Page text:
Also, preparing for the call ahead of time is very helpful. I have a call prep form that my clients fill out. When they do this, it helps them see how much they’ve achieved and what next steps they need help with.

Do you have a particular area of expertise, or something you bring to the client/coach relationship that other writing coaches might not?

I can’t speak for other coaches, but one of the big things I am committed to is that I do not ask my clients to do anything I have not done myself. I am in the same boat with needing to blog well, to write guest posts, to push myself to make my writing as excellent as it can be, and to risk rejection.

I’m self-publishing my novel this year so I am taking myself through a process many future clients will be doing themselves. My first-hand experience with all of these phases of the writing life contributes to my empathy and understanding of what’s involved.

But I don’t assume my clients are like me – they’ll have their own experience. But I can come from a place of understanding that others may not. I use my coaching skills to help them discover their best path and approach, without assuming that it will be like mine.

I’m also a certified coach with one of the top coaching schools in the world. (The Coaches Training Institute) At the time of writing, I have been coaching writers for 13 years. I blend my coaching skills with my writing experience to bring a unique blend of skills to my clients.

I don’t know many people who have that training and experience under their belts who are working with writers. A lot of people call themselves coaches but are more likely doing consulting or editing work.


Cynthia Morris helps writers, artists and entrepreneurs make their creative dreams a powerful reality. A speaker, certified coach and author, Cynthia leads writing and creativity workshops in person and online through her company Original Impulse. Subscribe to Impulses, Cynthia’s newsletter for creatives since 2001, at

*”Best” as defined solely and completely by my opinion, which belongs to me, and is completely influence-able by chocolate :).

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  1. says

    Great interview, Cheryl. This comes at a good time for me, having just posted a rant about those dismissing the creative output from solo work. I’m always happy to read about individuals who are helping other individuals reach their creative goals.

    • says

      Hi Patrick, glad this was well-timed for you. I appreciated your rant! Creativity is definitely something that begins with the individual voice, however much collaborative effort might nurture the initial idea.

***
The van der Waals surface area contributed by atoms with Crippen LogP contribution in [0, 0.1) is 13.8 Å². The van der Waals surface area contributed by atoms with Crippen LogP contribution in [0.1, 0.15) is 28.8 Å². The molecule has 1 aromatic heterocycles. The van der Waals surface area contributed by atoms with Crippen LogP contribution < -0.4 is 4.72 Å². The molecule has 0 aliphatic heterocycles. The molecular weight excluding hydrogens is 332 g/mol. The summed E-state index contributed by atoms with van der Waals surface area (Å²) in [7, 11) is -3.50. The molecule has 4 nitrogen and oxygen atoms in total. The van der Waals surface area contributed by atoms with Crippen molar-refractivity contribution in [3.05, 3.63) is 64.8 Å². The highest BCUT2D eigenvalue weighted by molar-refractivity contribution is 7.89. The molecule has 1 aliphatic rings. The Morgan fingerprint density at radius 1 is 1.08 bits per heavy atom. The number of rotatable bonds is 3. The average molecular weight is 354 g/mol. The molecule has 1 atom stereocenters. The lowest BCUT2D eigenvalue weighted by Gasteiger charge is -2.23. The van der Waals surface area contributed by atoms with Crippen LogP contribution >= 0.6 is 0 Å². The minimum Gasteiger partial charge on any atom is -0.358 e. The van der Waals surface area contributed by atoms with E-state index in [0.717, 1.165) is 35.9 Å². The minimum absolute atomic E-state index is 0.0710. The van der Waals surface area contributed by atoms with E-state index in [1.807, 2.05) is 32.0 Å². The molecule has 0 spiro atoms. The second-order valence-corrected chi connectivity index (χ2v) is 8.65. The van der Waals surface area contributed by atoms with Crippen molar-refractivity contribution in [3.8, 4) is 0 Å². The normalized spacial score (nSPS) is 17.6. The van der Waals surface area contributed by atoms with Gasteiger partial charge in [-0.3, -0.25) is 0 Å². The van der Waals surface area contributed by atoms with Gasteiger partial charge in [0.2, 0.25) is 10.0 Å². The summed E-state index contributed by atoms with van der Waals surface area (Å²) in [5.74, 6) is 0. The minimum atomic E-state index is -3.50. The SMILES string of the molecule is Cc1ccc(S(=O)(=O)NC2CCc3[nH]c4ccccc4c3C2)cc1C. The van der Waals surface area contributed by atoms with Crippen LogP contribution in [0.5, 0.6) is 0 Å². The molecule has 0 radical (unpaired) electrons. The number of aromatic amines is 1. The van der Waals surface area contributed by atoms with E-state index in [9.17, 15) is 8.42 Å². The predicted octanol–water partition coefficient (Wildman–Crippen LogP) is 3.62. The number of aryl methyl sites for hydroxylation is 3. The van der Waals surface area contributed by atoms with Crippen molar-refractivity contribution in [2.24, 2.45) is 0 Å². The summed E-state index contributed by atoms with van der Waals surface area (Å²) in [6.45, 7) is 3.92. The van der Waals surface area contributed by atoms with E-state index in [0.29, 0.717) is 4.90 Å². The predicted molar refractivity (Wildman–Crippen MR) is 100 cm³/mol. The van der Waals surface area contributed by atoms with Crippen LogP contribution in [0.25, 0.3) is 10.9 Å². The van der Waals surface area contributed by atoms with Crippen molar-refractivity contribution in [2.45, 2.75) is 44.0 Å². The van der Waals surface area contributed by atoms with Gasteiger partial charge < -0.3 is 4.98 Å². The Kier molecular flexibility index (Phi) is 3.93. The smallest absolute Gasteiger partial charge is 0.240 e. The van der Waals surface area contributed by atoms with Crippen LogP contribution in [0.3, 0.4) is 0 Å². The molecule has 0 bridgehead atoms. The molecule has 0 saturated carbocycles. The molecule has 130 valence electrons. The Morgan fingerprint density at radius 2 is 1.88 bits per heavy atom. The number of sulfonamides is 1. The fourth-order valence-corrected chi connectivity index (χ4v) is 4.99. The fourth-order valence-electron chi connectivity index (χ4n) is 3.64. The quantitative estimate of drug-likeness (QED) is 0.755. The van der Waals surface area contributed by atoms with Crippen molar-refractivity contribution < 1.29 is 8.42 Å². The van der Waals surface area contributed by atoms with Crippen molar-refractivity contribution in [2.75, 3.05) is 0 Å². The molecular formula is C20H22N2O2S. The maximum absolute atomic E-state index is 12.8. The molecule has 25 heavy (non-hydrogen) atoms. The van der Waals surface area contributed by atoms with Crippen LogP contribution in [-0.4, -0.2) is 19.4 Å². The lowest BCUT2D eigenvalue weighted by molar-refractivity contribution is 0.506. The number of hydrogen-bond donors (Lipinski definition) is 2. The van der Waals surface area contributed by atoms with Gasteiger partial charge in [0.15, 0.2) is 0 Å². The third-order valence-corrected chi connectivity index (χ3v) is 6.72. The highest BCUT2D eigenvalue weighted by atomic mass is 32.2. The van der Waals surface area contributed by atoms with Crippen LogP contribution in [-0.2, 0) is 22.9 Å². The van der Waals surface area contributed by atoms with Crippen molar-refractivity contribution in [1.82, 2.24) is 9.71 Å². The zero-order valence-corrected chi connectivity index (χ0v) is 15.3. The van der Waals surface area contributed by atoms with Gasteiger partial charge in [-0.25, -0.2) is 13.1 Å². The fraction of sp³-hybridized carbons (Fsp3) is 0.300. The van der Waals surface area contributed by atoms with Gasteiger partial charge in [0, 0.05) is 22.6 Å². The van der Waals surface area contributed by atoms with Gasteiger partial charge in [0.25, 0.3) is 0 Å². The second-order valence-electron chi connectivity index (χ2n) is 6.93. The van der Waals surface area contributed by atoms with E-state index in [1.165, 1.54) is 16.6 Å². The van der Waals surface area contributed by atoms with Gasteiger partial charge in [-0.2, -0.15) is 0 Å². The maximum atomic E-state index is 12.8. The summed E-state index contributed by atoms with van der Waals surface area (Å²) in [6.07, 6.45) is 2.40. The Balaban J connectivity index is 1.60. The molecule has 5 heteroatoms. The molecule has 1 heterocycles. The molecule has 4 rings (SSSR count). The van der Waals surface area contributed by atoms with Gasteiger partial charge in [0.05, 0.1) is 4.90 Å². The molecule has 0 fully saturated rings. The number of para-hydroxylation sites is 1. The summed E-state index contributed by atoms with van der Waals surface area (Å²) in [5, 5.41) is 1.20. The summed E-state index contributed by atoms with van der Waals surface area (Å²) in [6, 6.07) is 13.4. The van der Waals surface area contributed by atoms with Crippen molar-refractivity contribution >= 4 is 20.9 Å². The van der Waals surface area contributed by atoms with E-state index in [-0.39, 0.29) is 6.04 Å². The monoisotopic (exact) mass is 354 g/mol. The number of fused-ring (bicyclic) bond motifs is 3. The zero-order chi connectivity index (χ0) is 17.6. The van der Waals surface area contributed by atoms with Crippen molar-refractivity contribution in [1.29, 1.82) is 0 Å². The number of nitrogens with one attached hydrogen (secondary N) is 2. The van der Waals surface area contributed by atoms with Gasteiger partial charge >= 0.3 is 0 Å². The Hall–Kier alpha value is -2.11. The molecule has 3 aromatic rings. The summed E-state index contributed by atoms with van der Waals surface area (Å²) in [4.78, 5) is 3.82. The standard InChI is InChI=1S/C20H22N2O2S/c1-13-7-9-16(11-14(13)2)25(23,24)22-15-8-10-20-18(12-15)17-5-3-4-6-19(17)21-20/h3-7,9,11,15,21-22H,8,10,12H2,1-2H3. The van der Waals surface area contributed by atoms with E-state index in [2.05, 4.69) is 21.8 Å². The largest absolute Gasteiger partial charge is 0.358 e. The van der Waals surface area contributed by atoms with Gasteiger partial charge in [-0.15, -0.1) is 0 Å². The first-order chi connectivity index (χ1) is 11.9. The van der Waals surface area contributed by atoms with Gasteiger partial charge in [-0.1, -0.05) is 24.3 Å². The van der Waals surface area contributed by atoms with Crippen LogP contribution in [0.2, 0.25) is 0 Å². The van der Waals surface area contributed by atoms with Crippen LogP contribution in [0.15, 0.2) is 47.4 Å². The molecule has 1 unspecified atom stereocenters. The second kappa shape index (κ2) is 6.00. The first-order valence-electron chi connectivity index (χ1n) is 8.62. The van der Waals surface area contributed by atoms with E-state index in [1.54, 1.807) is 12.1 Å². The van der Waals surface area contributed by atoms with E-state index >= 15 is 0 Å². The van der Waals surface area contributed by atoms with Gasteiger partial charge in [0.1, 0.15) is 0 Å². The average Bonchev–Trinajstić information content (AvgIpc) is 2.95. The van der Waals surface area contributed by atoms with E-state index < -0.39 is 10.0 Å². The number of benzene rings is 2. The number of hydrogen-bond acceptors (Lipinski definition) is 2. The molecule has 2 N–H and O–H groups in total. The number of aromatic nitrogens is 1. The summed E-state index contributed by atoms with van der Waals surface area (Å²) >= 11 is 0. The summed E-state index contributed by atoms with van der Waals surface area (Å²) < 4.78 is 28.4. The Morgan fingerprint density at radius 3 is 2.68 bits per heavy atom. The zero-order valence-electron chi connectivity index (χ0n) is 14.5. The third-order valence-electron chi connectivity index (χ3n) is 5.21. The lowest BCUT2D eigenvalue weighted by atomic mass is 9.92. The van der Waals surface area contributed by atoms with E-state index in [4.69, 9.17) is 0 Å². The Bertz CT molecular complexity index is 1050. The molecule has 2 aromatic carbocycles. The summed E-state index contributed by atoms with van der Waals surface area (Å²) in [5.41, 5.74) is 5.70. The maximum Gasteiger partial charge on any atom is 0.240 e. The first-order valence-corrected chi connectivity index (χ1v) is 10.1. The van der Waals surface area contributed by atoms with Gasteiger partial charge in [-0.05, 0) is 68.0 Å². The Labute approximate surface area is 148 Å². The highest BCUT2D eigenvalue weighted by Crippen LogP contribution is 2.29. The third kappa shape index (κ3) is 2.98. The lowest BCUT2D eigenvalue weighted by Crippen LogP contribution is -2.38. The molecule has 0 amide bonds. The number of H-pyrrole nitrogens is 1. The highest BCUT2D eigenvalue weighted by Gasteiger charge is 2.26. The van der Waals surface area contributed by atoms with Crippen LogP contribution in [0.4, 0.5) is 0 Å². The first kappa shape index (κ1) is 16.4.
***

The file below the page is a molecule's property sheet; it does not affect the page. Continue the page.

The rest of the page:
2. says

    Thanks, Cheryl, for hosting me on your blog! I’m always happy to help people understand the ways coaches can help writers achieve their goals.

    • says

      Hi Cynthia, and thank YOU for your thoughtful responses to the interview questions!

      I have another question for you: how do you help clients deal with “failures”, whether failure to meet goals, or failure to achieve publication, or some other area where she feels she’s missed the mark?

      • says

        Great question, Cheryl.

        Every client is different, but here’s a process I would go through with a client:

        First, allow the client to feel what she feels. To process verbally with me her disappointment.

        It’s very rare to have a situation where we are allowed to feel the grief and disappointment. We often rush to look for the bright side when we really just need the space to feel what we feel, and to be heard and seen in that process.

        Once that feels complete, then we can look at what worked, what didn’t, what’s to be learned from the failure. The fact is that failure is inherent in the creative process and we need to find what works to help us deal with those downer moments.

        We also look at specific milestones for success before we launch something so we can know whether we’ve succeeded or not. All too often, we’re vague about what we want and then it’s easy for our critic to creep in and try to delude us into thinking we’re a failure.

        More on how to work with our inner critic is in this post:

        • says

          Interesting and so true–if we don’t set concrete milestones (and look back at them!) it’s easy for our inner critics to convince us we aren’t getting anywhere. Thanks for the link, too!

  3. says

    I’m so glad you profiled Cynthia Morris! She is an awesome coach and helps her clients immensely.

  4. says

    Hi Beth, thanks so much for stopping by! Have you worked with Cynthia?

    • says

      Full disclosure – Beth is a client of mine. Together we worked on getting her book written and now she’s on the submission path. She’s a great client!